In O’Regan’s paper about the sensorimotor theory of perception (O’Regan and Noë, BBS 2001), he uses the analogy of the “villainous monster”. I quote it in full:
“Imagine a team of engineers operating a remote-controlled underwater vessel exploring the remains of the Titanic, and imagine a villainous aquatic monster that has interfered with the control cable by mixing up the connections to and from the underwater cameras, sonar equipment, robot arms, actuators, and sensors. What appears on the many screens, lights, and dials, no longer makes any sense, and the actuators no longer have their usual functions. What can the engineers do to save the situation? By observing the structure of the changes on the control panel that occur when they press various buttons and levers, the engineers should be able to deduce which buttons control which kind of motion of the vehicle, and which lights correspond to information deriving from the sensors mounted outside the vessel, which indicators correspond to sensors on the vessel’s tentacles, and so on.”
It is meant here that all knowledge must come from the sensors and the effect of actions on them, because there is just no other source of knowledge. This point of view changes the computational problem of perception from inferring objective things about the physical world from the senses to finding relations between actions and sensor data.
This remark is not specific to the brain. It would apply whether the perceptual system is made of neurons or not – for example it could be an engineered piece of software for a robot. So what in fact is specific about the brain? The question is perhaps too broad, but I can at least name one specificity. The brain is made of neurons, and each neuron is a separate entity (with a membrane) that interacts with other neurons, which are relatively elementary (compared to the entire organism) and essentially identical (in the great lines). Each entity has sensors (dendrites) and can act by sending spikes through their axons (and also in other ways, but on a slower timescale). So in fact we could think of the villainous monster concept at different levels. The higher level is the organism, with sensors (photoreceptors) and actuators (muscle contraction). At a lower level, we could consider a brain structure, for example the hippocampus, and see it as a system with sensors (spiking inputs to the hippocampus) and actuators (spiking outputs). What can be said about the relationship between actions and sensor inputs? In fact, we could arbitrarily define a system by doing at graph cut in the connectivity graph of the brain. At the final level of analysis, we might analyze the neuron as a perceptual system, with a set of sensors (dendrites) and one possible action (to produce a spike). At this level, it may also be possible to define the same neuron as a different perceptual system by redefining the set of sensors and actions. For example, sensors could be a number of state variables, such as membrane potential at different points along the dendritic tree, calcium concentration, etc; actions could be changes in channel densities, in synaptic weights, etc. This is not completely crazy because in a way, these sensed properties and the effect of cellular actions are all that the cell can ever know about the “outside world”.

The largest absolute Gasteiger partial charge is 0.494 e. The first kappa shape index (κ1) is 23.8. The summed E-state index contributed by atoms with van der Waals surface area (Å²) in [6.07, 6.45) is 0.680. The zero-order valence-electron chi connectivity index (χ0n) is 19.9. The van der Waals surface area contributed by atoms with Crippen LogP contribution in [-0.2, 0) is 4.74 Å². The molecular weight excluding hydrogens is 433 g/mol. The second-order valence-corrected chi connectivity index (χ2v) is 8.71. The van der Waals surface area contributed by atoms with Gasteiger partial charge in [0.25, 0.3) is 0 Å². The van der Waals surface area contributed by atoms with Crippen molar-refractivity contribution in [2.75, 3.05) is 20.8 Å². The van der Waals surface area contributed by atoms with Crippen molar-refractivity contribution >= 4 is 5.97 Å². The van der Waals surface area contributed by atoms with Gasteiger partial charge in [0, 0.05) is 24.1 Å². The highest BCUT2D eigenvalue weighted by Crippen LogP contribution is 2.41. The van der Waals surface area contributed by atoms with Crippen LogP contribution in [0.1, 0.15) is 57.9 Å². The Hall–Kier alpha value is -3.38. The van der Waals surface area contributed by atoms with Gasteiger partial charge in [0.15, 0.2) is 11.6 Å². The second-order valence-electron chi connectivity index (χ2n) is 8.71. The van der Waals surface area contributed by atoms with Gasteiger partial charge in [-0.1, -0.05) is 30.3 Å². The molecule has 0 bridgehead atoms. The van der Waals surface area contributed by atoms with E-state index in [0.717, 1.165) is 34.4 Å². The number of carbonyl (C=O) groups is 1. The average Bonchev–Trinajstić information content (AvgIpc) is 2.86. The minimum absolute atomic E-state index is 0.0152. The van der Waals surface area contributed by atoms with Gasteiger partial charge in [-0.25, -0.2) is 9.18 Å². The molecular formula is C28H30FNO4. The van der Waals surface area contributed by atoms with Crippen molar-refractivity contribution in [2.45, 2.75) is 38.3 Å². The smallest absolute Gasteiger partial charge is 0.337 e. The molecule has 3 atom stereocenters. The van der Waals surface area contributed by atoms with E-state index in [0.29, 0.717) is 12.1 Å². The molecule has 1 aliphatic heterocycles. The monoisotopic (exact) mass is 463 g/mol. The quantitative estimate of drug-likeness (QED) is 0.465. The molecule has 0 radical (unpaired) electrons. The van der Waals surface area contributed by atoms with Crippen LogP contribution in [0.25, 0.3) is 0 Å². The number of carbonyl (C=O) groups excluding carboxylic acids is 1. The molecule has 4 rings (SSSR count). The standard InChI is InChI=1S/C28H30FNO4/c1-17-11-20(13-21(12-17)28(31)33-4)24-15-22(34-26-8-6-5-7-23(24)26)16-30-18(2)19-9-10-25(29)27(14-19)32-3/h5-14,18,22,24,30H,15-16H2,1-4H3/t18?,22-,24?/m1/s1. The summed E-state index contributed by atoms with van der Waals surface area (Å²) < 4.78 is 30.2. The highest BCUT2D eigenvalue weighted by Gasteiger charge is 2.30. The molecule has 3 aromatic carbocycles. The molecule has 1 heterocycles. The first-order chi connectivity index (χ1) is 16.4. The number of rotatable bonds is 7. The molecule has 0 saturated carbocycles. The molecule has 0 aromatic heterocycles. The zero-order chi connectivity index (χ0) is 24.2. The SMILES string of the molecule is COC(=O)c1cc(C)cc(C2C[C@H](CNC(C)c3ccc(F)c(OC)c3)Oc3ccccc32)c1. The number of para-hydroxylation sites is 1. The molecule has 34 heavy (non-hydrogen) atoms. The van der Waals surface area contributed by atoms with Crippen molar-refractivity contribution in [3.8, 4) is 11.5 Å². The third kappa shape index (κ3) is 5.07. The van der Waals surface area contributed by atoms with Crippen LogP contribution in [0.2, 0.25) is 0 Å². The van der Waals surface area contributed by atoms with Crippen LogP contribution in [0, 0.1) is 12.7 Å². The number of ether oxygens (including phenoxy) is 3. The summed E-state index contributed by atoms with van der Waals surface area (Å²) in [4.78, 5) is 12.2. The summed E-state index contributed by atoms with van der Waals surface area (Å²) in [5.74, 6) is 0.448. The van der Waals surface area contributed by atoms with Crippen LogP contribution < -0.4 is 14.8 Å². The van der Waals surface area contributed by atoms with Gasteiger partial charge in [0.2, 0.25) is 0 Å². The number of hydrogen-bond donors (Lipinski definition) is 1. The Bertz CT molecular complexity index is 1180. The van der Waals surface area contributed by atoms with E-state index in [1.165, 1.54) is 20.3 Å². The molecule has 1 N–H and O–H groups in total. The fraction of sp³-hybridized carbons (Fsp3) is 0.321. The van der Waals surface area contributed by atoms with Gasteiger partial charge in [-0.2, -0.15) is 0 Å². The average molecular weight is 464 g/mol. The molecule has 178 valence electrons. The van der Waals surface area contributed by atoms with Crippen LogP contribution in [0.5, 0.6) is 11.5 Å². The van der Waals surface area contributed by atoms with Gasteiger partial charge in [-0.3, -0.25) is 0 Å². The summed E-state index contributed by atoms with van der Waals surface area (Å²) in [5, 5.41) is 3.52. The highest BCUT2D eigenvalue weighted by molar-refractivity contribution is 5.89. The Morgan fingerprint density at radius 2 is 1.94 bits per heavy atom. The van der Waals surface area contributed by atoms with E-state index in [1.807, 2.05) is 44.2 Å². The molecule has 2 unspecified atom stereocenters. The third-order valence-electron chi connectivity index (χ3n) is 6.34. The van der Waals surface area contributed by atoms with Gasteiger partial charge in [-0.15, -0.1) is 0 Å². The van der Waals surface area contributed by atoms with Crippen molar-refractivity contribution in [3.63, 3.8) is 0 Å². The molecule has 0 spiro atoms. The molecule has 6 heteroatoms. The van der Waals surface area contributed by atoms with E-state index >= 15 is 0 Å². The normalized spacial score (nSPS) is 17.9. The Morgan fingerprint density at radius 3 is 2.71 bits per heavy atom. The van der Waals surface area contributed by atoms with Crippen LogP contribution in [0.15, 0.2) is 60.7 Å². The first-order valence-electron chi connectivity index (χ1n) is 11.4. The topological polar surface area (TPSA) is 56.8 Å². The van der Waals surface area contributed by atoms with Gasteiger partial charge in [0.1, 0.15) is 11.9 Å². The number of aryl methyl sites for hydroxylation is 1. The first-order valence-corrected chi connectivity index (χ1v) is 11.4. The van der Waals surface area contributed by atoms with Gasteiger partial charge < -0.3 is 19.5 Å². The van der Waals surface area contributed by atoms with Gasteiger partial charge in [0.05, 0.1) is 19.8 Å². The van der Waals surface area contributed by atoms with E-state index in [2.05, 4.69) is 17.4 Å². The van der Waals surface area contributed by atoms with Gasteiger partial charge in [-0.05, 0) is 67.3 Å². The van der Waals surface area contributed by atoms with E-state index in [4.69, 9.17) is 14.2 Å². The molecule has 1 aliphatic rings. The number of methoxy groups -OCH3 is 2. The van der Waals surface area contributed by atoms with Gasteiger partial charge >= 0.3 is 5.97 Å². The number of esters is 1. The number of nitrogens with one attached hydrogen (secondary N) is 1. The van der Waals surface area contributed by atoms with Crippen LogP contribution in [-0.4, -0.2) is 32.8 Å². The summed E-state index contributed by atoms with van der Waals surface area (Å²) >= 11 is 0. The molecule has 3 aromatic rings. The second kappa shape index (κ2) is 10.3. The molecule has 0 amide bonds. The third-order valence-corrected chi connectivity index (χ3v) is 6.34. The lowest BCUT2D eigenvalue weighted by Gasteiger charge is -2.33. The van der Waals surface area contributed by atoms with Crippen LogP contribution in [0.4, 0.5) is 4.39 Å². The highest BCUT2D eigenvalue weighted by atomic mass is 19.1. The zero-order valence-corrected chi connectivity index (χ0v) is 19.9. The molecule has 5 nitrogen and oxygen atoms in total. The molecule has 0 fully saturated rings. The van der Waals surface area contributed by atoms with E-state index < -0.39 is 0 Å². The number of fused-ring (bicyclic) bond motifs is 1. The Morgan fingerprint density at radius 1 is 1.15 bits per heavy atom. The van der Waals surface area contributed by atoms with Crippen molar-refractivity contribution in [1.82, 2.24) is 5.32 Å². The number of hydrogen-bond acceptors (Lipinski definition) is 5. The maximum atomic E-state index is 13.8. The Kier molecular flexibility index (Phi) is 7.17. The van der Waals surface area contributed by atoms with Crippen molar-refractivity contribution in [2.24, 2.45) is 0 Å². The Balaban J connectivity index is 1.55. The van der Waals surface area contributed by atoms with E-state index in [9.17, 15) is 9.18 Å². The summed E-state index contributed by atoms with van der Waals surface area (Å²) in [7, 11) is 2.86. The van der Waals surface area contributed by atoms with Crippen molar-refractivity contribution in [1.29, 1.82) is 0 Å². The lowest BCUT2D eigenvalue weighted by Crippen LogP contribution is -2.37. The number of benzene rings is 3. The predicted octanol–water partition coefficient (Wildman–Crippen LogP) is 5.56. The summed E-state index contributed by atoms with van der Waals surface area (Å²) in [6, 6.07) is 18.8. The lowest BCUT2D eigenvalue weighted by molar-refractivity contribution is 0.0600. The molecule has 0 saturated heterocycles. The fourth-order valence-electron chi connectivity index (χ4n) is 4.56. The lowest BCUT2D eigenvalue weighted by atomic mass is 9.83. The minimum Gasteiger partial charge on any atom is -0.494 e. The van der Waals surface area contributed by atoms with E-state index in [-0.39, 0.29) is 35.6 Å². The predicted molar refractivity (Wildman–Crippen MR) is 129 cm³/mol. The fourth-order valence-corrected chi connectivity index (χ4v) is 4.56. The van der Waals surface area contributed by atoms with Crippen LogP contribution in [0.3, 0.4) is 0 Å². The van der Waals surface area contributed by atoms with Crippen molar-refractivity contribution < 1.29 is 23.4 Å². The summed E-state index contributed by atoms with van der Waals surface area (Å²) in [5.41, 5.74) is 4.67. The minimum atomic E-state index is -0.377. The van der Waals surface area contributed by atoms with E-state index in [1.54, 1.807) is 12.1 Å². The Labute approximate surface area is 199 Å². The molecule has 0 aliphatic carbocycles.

One might call this conceptual framework the “villainous monster recursion”. I am not sure where it could lead, but it seems intriguing enough to think about it!